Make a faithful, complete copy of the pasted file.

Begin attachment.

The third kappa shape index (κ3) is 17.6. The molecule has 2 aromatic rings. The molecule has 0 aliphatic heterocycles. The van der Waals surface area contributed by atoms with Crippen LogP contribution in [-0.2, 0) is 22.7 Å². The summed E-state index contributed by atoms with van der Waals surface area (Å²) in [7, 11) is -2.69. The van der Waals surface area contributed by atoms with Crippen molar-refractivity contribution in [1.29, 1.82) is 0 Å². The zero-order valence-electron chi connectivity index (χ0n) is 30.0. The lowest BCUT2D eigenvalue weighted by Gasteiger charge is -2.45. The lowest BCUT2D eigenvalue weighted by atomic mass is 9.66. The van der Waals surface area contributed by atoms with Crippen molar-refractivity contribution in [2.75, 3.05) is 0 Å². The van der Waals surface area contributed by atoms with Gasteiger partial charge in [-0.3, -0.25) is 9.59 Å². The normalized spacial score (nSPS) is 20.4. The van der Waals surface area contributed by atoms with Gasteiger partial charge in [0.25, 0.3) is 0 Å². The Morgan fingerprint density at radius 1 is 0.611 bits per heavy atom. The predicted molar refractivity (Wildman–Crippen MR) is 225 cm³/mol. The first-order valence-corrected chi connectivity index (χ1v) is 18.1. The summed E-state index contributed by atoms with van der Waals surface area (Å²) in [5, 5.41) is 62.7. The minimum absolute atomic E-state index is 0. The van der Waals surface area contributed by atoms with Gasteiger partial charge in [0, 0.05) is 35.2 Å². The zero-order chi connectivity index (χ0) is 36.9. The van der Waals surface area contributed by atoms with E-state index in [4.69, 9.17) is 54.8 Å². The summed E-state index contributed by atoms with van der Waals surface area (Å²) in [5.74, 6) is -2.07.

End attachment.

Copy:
The third kappa shape index (κ3) is 17.6. The molecule has 2 aromatic rings. The molecule has 0 aliphatic heterocycles. The van der Waals surface area contributed by atoms with Crippen LogP contribution in [-0.2, 0) is 22.7 Å². The summed E-state index contributed by atoms with van der Waals surface area (Å²) in [7, 11) is -2.69. The van der Waals surface area contributed by atoms with Crippen molar-refractivity contribution in [1.29, 1.82) is 0 Å². The zero-order valence-electron chi connectivity index (χ0n) is 30.0. The lowest BCUT2D eigenvalue weighted by Gasteiger charge is -2.45. The lowest BCUT2D eigenvalue weighted by atomic mass is 9.66. The van der Waals surface area contributed by atoms with Crippen molar-refractivity contribution in [2.75, 3.05) is 0 Å². The van der Waals surface area contributed by atoms with Gasteiger partial charge in [-0.3, -0.25) is 9.59 Å². The normalized spacial score (nSPS) is 20.4. The van der Waals surface area contributed by atoms with Gasteiger partial charge in [0.25, 0.3) is 0 Å². The Morgan fingerprint density at radius 1 is 0.611 bits per heavy atom. The predicted molar refractivity (Wildman–Crippen MR) is 225 cm³/mol. The first-order valence-corrected chi connectivity index (χ1v) is 18.1. The summed E-state index contributed by atoms with van der Waals surface area (Å²) in [5, 5.41) is 62.7. The minimum absolute atomic E-state index is 0. The van der Waals surface area contributed by atoms with Gasteiger partial charge in [0, 0.05) is 35.2 Å². The zero-order chi connectivity index (χ0) is 36.9. The van der Waals surface area contributed by atoms with E-state index in [4.69, 9.17) is 54.8 Å². The summed E-state index contributed by atoms with van der Waals surface area (Å²) in [5.74, 6) is -2.07.